Lou's Method

One of the biggest things I’ve learned about Lou Lamoriello over the years is that there’s always a method to his madness. It’s not always apparent at the time, but it all makes sense once you see the big picture.

When former Devils owner John McMullen brought Lou to New Jersey in 1987 to run the team, I don’t think anyone really knew who he was. Here was this greenhorn in his 40s, who had never even played in the NHL, coming from Providence College — where he was very respected, but not necessarily a known commodity in NHL circles. But great people have a way of finding great people, even in unlikely places. That’s what John did when he trusted Lou with his franchise.

Turning around the Devils was a big job. Wayne Gretzky described us as a Mickey Mouse organization in the mid-1980s. We weren’t a great hockey team. Between ’83 and ’87 we drafted some solid players, so there was a good young nucleus. Still, we had no idea how to win.

But Lou had some ideas.

Right away he had a vision of not only the type of hockey we needed to play, but also the type of men we needed to be in order to play it. During that first year, some of his focus was making sure we didn’t get pushed around anymore. He wanted to make us tougher. Remember, this was during the late ‘80s — when Philadelphia’s Broad Street Bullies and Boston’s Big Bad Bruins were terrorizing the league.

I’ve never told anyone this story until now, but during the second game of Lou’s tenure, we were playing in Toronto, and they were really giving it to us. One of Lou’s biggest frustrations with the team he inherited wasn’t just that we weren’t all that good, but that we’d get beat up and pushed around too much. In general, we didn’t carry ourselves in a way that demanded respect. At some point during the game against the Leafs, Claude Loiselle received an elbow to the head by Wendel Clark, a talented young player who was tough as nails. It looked bad, and Claude was woozy coming to bench.

After seeing that, I hopped over the boards for my shift and challenged Wendel to a fight at center ice. I don’t remember who won it, but I’m going to safely assume I took a few good shots.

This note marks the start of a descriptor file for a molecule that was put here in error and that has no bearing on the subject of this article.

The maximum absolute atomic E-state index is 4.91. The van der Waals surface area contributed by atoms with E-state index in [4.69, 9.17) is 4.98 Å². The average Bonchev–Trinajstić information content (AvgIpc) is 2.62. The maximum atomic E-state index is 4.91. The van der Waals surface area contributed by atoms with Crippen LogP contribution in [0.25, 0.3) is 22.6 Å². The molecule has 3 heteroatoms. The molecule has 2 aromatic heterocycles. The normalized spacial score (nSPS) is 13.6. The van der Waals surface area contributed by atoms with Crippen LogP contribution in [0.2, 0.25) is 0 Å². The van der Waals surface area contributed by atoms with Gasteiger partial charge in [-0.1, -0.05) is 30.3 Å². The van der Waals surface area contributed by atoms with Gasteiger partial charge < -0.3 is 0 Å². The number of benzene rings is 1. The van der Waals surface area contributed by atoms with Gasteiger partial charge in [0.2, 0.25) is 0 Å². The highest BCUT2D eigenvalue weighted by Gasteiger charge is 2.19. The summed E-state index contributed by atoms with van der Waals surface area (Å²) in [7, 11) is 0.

We ended up losing the game, but afterwards Lou came up to me and stuck his hand out to shake mine, and I noticed he was gripping a couple of $100 bills. My eyes kind of widened and I looked at him seriously and said, “What’s this for?”

He goes, “I like what you did tonight. You stuck up for a teammate. Now take this and get yourself something nice.” I said, “That’s not necessary. This is my job.” Then Lou got a little hot, looked me in my eye and said (minus the expletives), “I want this team to understand that we’re in this together, thick and thin, on and off the ice. Read between the lines!”

I don’t remember every detail of my career, but I’ll never forget that moment. From that instant, I knew we got a guy in charge who was going to be tough, fearless and loyal as hell to his players. It really was all about winning. I was so young that it didn’t fully register with me at the time, but once I retired and got to reflect on everything, I realized that what Lou was doing in that moment was changing the culture and the direction of the entire organization. Now, he never did that again with anybody — and he didn’t need to, because we had salaries — but I knew we’d be a team to be reckoned with. It’s no coincidence that in that first year under Lou, we came out of nowhere to make it to within one game of the Stanley Cup Finals.

You frequently hear about once-in-a-generation prospects — players that come around once every 10 or 20 years — like Gretzky, Crosby, and now, Connor McDavid. Well, Lou is a once-in-a-generation hockey mind. And in many ways he is an anomaly in this industry. While most general managers are pincushions for the fans and media, Lou has engendered a respect and admiration that you simply don’t see that often in any sport.

In 1987, Brendan Shanahan became Lou’s first pick as general manager of the Devils. He was the guy Lou pegged to get the franchise back on track. Now, 28 years later, Brendan has pegged Lou to perform the same task for the Toronto Maple Leafs. You look back and things seem to come full circle, don’t they? Like I said, great people find great people.

Lou has a distinct presence about him that’s very rare. When he first came into the room, even when we didn’t really know who he was, the whole team dialed in because he just commanded instant respect. I don’t think that’s a quality you can teach.

Now, that doesn’t mean the team was always on its best behavior. I, myself, was a pretty crazy and rambunctious kid during my early years in the league. Lou would cause a lot of guys to bury their tails between their legs out of fear — and rightfully so — but I had a tendency at times to bark right back. Let me tell you, we had some wars in his office with all kinds of yelling, cussing and chair throwing. He’d always try to get me in line by threatening to trade me to cold places. But deep down, I think he respected those fights because he knew how much I cared. Even though I was stubborn about it, I’ll always be grateful to Lou because he recognized and respected the kind of player I was before I even did.

A couple of years into Lou’s tenure, Bruce Driver got injured, so I took over his spot on the power play. I had some good scoring success on the second power-play line, picking up four points in only four games. I was feeling pretty good about myself, but then Bruce came back, and suddenly I wasn’t getting any more time on the power play. Lou always had his pulse on everything going on in the locker room, so he saw me moping around at practice, slumping my head when I got off the team bus and generally just being kind of a downer.